In that article they mention: Al Furusiya
For those not familiar with it, Al Furusiya is a Mamluk (warrior slaves of primarily Egypt who ultimately became the leaders the Muslim Empire) manual on martial arts written in 1348 by Muhammad ibn Is ibn Isma’il ibn al Aqsara in Damascus, recorded by the scribe Ahmad ibn Umar ibn Ahmad al-Misri, which covers horsemanship, archery, use of the lance, swordsmanship, mace, the arts of soldiers and cavalrymen, conscription, assembling of troops, arrangements of battle lines, military strategy, and divisions of spoils, along with 18 colored paintings and 25 diagrams.
It can be downloaded from here: https://www.qdl.qa/en/archive/81055/vdc_100000000044.0x0003ca
According to the HAMAS Association article:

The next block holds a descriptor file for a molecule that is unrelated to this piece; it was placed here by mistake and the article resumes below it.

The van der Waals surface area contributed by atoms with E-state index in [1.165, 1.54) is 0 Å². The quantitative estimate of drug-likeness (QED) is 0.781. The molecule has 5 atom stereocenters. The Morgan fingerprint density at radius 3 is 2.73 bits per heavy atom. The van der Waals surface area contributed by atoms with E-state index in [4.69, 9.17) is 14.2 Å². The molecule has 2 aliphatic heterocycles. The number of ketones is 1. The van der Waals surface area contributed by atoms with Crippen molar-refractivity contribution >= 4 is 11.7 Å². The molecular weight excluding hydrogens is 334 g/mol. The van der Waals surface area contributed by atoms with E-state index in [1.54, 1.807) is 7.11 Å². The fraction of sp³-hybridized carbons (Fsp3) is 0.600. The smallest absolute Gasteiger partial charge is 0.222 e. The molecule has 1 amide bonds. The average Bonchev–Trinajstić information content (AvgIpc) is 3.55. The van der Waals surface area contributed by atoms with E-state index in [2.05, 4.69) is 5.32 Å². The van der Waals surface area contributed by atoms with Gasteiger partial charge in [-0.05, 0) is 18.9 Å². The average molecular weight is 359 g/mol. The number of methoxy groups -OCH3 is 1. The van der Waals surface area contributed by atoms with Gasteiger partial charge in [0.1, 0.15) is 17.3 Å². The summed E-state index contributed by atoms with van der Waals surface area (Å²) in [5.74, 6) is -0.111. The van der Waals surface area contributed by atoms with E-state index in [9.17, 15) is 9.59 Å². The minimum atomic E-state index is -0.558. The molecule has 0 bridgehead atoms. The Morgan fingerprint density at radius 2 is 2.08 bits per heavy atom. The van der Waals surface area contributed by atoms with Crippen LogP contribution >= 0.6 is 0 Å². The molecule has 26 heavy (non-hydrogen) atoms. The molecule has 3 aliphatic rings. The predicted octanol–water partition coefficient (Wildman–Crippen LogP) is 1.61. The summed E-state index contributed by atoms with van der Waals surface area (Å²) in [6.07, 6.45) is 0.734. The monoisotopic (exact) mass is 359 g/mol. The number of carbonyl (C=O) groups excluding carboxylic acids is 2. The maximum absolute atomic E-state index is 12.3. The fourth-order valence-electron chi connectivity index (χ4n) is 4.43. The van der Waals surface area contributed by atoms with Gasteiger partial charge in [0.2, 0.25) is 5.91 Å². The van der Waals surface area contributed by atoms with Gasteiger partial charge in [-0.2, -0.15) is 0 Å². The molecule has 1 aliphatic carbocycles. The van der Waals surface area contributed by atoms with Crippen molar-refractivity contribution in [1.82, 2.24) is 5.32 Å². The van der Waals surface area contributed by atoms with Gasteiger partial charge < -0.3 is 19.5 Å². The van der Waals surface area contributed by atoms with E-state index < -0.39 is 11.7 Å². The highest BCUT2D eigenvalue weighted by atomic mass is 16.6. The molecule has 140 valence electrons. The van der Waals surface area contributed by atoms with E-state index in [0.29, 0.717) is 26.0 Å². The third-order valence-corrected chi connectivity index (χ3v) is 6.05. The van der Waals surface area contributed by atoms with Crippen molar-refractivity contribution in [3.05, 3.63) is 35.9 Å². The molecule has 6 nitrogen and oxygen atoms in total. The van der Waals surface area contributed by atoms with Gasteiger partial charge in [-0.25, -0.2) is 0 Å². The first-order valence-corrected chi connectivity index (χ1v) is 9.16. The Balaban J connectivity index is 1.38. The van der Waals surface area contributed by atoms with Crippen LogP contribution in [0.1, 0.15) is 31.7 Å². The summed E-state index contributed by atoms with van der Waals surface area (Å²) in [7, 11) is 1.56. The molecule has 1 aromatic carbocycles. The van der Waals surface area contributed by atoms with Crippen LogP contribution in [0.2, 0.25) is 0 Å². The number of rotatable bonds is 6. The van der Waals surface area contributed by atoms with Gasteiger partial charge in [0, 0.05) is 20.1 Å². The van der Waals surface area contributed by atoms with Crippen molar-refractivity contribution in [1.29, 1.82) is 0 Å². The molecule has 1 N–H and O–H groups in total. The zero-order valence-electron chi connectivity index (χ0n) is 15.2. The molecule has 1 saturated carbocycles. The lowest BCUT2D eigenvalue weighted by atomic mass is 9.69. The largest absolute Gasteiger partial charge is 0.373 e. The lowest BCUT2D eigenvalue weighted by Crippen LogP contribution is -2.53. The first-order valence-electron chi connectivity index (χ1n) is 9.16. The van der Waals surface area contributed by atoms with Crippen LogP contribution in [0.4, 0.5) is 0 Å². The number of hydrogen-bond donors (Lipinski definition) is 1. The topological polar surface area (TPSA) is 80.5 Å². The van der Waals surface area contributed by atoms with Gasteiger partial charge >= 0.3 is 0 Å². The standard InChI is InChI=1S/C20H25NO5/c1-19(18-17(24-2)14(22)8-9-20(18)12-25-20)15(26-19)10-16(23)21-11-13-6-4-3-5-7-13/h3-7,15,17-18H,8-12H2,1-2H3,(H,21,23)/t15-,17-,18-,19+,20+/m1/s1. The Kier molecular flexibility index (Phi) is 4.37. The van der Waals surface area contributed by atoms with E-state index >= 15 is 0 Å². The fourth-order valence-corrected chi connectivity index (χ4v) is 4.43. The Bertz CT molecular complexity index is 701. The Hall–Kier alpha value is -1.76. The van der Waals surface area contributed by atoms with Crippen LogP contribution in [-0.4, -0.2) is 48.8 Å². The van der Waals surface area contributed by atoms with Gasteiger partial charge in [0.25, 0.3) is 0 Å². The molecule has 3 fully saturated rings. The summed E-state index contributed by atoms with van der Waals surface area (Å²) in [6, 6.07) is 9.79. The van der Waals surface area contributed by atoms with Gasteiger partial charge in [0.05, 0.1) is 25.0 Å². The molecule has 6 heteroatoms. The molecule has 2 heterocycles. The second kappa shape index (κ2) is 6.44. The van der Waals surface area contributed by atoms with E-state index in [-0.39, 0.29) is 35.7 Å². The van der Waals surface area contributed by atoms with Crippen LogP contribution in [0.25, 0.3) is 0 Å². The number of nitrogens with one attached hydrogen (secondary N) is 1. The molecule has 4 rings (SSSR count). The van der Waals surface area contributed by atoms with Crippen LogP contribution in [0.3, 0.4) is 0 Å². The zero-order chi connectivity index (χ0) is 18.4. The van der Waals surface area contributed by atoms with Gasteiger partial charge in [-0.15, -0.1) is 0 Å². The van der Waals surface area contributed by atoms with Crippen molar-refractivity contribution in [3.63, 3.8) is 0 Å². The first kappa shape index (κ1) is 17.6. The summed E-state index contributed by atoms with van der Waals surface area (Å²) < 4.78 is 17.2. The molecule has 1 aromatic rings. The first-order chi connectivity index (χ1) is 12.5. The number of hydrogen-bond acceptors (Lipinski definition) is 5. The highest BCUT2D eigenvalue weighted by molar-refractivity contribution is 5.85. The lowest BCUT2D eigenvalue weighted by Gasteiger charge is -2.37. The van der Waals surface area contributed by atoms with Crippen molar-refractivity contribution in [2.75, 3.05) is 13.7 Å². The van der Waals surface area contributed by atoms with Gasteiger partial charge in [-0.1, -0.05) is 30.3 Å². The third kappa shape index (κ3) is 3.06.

“Stick fighting as a way of mediating training for swordsmanship in North Africa, though may have existed before, seems to have also been influenced by the Mamluk tradition. As shown in various Mamluk treatises, stick fighting was a way of getting students used to the mechanics of handling a sword. This would provide a training that geared Mamluk’s to become skilled in straight and later, by the 13th Century, curved swords (though curved blades existed as early as the 9th Century in Egypt).”
Finally, various forms of living traditions in the Maghreb exist such as Algerian stick fighting, Al Matreg, which was used to teach sword-play to young boys. https://hamaassociation.wordpress.com/2018/04/15/sword-fighting-in-the-maghreb-900-1900/#_ftn12
To that I might add stick fighting would be great training for sword and lance fighting.
(See figures 1 - 5)
No doubt stick fighting arts are extremely old in Africa. Detailed Egyptian stick fighting techniques are described Ramesseum Papyrus (circa 1991 B.C.) specifically by the stick-fighting priests of Osiris.
(See for example: Fighting for Honor: The History of African Martial Art Tradition in the Atlantic World, by M. Thomas J. Desch-Obi)